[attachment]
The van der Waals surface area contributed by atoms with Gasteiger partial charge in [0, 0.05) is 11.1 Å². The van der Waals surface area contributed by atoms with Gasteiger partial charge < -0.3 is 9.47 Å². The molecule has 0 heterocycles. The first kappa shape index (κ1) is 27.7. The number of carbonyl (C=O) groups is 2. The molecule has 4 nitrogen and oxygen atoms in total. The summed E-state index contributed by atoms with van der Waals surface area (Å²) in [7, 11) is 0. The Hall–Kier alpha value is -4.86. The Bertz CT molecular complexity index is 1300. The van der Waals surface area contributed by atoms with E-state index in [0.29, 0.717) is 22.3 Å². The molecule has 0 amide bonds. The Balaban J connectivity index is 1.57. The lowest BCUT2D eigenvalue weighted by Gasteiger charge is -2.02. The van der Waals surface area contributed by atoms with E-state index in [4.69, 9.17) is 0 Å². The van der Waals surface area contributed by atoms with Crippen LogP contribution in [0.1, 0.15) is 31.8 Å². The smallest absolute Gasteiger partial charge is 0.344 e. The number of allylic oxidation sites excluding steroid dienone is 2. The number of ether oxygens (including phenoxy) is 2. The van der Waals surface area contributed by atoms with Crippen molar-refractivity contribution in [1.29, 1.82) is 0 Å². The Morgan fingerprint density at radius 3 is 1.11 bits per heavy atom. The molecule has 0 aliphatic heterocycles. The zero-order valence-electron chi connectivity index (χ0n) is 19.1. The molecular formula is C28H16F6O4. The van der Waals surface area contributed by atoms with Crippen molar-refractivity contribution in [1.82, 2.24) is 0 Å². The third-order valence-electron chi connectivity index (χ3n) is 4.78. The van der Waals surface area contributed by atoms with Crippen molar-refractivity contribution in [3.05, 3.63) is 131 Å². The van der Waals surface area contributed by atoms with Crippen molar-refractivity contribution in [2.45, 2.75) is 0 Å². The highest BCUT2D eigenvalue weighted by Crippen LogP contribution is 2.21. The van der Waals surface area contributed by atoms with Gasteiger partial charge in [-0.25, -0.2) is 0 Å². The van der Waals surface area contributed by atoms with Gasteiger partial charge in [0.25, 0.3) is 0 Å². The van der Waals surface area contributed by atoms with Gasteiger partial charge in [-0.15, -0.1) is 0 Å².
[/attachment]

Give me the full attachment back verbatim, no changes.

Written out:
The van der Waals surface area contributed by atoms with Gasteiger partial charge in [0, 0.05) is 11.1 Å². The van der Waals surface area contributed by atoms with Gasteiger partial charge < -0.3 is 9.47 Å². The molecule has 0 heterocycles. The first kappa shape index (κ1) is 27.7. The number of carbonyl (C=O) groups is 2. The molecule has 4 nitrogen and oxygen atoms in total. The summed E-state index contributed by atoms with van der Waals surface area (Å²) in [7, 11) is 0. The Hall–Kier alpha value is -4.86. The Bertz CT molecular complexity index is 1300. The van der Waals surface area contributed by atoms with E-state index in [0.29, 0.717) is 22.3 Å². The molecule has 0 amide bonds. The Balaban J connectivity index is 1.57. The lowest BCUT2D eigenvalue weighted by Gasteiger charge is -2.02. The van der Waals surface area contributed by atoms with E-state index in [4.69, 9.17) is 0 Å². The van der Waals surface area contributed by atoms with Crippen LogP contribution in [0.1, 0.15) is 31.8 Å². The smallest absolute Gasteiger partial charge is 0.344 e. The number of allylic oxidation sites excluding steroid dienone is 2. The number of ether oxygens (including phenoxy) is 2. The van der Waals surface area contributed by atoms with Crippen molar-refractivity contribution in [1.29, 1.82) is 0 Å². The Morgan fingerprint density at radius 3 is 1.11 bits per heavy atom. The molecule has 0 aliphatic heterocycles. The zero-order valence-electron chi connectivity index (χ0n) is 19.1. The molecular formula is C28H16F6O4. The van der Waals surface area contributed by atoms with Crippen molar-refractivity contribution in [1.82, 2.24) is 0 Å². The third-order valence-electron chi connectivity index (χ3n) is 4.78. The van der Waals surface area contributed by atoms with Crippen molar-refractivity contribution in [3.05, 3.63) is 131 Å². The van der Waals surface area contributed by atoms with Crippen molar-refractivity contribution in [2.45, 2.75) is 0 Å². The highest BCUT2D eigenvalue weighted by Crippen LogP contribution is 2.21. The van der Waals surface area contributed by atoms with Gasteiger partial charge in [-0.25, -0.2) is 0 Å². The van der Waals surface area contributed by atoms with Gasteiger partial charge in [0.25, 0.3) is 0 Å². The van der Waals surface area contributed by atoms with Gasteiger partial charge in [-0.15, -0.1) is 0 Å².